Friday, December 5, 2008

Hike to Hanakapiai Falls

"Na Pali" - "the cliffs" in hawaiian - is one of the most beautiful yet remote places in Kauai. It can only be accessed by hiking, kayaking or by a helicopter ride. The Kalalau trail is a 11 mile treacherous trail along this coastline. We had read and heard so much about it that we knew our trip would be incomplete if we didn't experience the Na Pali coastline by attempting at least a part of this trail. We decided to hike the first two miles on Kalalau trail - starting from Ke'e beach going till the remote Hanakapiai beach and then two more miles up to the Hanakaipiai falls and then back out. This was to be an 8 mile roundtrip and roughly a total of 2800 ft in elevation (that's counting the elevation gained on both legs of the hike) - the most challenging we have done so far with Kabir.
Start of the trail. As the notice says we start "at our own risk"

Almost immediately we are rewarded with beautiful views of Ke'e beach

Another pic of the beautiful Ke'e beach from the trail

This one is from a somewhat higher elevation
Enjoying our first view of the Na Pali coastline
Na Pali Coastline

Pic taken by a fellow hiker

Kabu is fast asleep by now

We arrive at the Hanakapiai river.

This was the first point where we were surprised. We didn't expect to see such a full river. While some hikers were turning back at this point, there were quite a few who crossed the river.
A back-packer crossing the river

There was a rope tied across the river to make it easy. Saurabh decided to "test the waters" before deciding if it would be sensible for us to keep going.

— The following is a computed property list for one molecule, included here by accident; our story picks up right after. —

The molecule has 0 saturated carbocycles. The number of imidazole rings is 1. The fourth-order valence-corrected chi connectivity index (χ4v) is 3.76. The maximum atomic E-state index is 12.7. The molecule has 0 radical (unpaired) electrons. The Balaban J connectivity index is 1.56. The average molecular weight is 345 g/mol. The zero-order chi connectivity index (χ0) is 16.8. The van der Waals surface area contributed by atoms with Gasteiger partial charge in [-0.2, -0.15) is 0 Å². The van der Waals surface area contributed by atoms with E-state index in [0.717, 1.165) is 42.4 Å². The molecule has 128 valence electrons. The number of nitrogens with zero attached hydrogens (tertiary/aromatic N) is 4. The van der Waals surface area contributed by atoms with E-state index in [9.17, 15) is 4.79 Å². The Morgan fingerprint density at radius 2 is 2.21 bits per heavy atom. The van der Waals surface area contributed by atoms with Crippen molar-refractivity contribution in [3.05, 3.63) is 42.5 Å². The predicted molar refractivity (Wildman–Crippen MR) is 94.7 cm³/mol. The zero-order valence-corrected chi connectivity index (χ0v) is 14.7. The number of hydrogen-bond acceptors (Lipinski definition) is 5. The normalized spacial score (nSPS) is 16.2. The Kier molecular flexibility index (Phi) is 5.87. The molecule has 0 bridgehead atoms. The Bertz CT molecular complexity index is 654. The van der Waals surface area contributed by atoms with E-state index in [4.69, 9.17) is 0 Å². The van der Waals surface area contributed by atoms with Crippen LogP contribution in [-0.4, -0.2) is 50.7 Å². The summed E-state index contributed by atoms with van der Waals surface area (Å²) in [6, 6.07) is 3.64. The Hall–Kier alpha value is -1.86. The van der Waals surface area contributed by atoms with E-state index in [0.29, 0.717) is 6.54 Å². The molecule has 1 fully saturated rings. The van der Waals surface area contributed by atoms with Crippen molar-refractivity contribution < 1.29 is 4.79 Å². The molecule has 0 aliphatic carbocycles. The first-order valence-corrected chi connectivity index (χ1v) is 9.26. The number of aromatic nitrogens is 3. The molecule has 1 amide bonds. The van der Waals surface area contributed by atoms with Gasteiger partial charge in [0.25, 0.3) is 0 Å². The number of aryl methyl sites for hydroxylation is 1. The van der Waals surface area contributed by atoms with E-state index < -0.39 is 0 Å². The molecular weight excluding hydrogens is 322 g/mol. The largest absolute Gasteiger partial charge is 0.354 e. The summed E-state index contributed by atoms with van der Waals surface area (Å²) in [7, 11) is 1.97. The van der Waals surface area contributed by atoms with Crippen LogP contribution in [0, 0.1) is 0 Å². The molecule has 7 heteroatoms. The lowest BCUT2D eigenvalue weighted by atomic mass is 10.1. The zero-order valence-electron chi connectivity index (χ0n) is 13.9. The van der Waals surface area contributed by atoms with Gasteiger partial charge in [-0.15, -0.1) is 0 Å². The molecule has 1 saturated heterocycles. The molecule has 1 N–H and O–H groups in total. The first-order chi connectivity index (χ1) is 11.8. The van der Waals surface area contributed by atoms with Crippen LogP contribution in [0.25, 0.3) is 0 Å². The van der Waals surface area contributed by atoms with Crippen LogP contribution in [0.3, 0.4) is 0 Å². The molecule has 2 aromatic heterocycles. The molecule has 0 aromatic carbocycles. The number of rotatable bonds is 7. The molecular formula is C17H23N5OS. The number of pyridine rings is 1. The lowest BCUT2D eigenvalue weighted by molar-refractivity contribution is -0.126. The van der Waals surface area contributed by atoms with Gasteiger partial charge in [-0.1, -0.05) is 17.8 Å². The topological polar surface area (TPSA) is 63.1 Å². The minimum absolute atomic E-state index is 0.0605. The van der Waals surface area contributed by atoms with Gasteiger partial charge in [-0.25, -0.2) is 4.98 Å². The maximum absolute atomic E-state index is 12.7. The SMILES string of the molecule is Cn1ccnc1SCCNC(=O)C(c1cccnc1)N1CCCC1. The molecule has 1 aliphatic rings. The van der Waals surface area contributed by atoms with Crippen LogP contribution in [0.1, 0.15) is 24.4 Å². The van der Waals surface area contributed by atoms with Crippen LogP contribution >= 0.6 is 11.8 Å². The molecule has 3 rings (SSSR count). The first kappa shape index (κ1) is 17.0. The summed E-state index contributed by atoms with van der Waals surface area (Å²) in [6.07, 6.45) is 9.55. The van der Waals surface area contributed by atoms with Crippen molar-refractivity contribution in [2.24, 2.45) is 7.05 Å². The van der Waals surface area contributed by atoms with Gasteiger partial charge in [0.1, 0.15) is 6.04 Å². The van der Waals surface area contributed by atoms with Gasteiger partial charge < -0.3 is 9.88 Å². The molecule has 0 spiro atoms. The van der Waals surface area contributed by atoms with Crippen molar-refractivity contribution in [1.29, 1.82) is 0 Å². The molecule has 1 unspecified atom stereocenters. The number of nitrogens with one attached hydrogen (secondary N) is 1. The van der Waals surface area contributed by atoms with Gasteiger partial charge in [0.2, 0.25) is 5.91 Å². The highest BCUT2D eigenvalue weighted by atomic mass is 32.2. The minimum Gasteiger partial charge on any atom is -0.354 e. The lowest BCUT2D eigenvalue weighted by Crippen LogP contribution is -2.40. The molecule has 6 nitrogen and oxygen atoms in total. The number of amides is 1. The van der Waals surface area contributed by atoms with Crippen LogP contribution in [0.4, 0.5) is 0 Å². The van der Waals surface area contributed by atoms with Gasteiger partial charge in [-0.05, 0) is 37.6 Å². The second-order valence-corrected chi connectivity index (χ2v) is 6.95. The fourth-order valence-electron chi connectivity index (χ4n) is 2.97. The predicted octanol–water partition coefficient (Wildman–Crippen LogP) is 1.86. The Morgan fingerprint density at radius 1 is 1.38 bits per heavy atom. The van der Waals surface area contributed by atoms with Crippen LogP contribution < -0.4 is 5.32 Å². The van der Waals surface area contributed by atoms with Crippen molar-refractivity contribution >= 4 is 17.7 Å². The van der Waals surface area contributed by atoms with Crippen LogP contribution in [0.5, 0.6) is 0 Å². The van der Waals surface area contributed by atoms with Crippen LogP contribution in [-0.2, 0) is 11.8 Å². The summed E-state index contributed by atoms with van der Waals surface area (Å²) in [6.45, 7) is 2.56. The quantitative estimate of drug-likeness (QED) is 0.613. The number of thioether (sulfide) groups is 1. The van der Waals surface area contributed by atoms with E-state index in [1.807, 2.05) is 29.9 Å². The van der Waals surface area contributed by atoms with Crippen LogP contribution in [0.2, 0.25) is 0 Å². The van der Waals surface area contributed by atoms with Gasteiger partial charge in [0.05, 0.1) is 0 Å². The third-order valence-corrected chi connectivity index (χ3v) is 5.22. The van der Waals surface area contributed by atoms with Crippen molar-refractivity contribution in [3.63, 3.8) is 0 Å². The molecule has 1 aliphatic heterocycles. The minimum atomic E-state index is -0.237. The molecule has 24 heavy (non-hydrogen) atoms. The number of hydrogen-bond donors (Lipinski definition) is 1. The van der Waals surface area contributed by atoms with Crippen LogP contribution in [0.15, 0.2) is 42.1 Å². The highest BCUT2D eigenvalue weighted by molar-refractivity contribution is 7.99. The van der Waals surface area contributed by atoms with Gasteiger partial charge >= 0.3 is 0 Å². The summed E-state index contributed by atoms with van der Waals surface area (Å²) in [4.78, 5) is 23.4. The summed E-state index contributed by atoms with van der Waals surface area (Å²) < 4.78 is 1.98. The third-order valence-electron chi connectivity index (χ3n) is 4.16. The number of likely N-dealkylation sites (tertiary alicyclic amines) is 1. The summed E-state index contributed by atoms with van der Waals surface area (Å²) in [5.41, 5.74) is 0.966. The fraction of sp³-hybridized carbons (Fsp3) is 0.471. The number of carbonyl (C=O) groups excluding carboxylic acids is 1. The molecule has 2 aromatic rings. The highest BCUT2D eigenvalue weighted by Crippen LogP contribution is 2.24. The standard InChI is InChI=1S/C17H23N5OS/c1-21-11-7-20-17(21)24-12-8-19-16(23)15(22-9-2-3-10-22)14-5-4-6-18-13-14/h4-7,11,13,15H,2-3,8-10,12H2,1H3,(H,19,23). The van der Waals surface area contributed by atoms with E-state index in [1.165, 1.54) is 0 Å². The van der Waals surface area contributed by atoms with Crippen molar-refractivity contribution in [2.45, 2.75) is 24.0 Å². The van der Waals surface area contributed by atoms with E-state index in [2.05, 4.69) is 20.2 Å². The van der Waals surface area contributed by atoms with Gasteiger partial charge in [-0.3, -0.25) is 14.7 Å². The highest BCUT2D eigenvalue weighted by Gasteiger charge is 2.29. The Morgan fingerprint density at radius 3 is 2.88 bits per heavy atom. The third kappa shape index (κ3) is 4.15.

Reasonably confident that it was safe to cross, Saurabh takes Kabir across this time and I follow.

Right across this river is Hanakaipai beach -the half way point to our destination. Other than us, there were only two other people on the beach and we were not surprised!

The currents in the ocean here are very strong so we decide not to go close to the water. In fact this was one of the warning signs posted on the trail :

We took a short stop and decided to part from the Kalalau trail here and go up to the Hanakapiai falls. We soon learnt that this trail was not maintained half as well as the Kalalau trail. Since it had rained hard the previous day, in parts the trail had literally converted into a stream so we had to often trace our steps back to ensure we were still on the trail. Shortly after starting from the Hanakapiai beach, we met a couple that was coming back from the falls. They encouraged us to go ahead but warned us that there were few more river crossings coming up, one of which was more difficult than the one we had just crossed and this time it didn't have a rope to help cross. Undeterred, we kept going.
The first crossing was not an issue but when we got to the second one we realized what the couple had warned us about. Although the stream was not too wide, the current was strong here and the water was about knee high. At first we decided not to continue - we were both disappointed at the thought of turning around but in our minds we knew that would be right thing to do. We decided to sit there and have a snack and wait to see if we see any other hikers get there and decide to cross. After some time a couple got there and after contemplating for some time, they went ahead and waded through the river. At this time our determination took over our senses and we decided we had to cross too.
Saurabh contemplating before crossing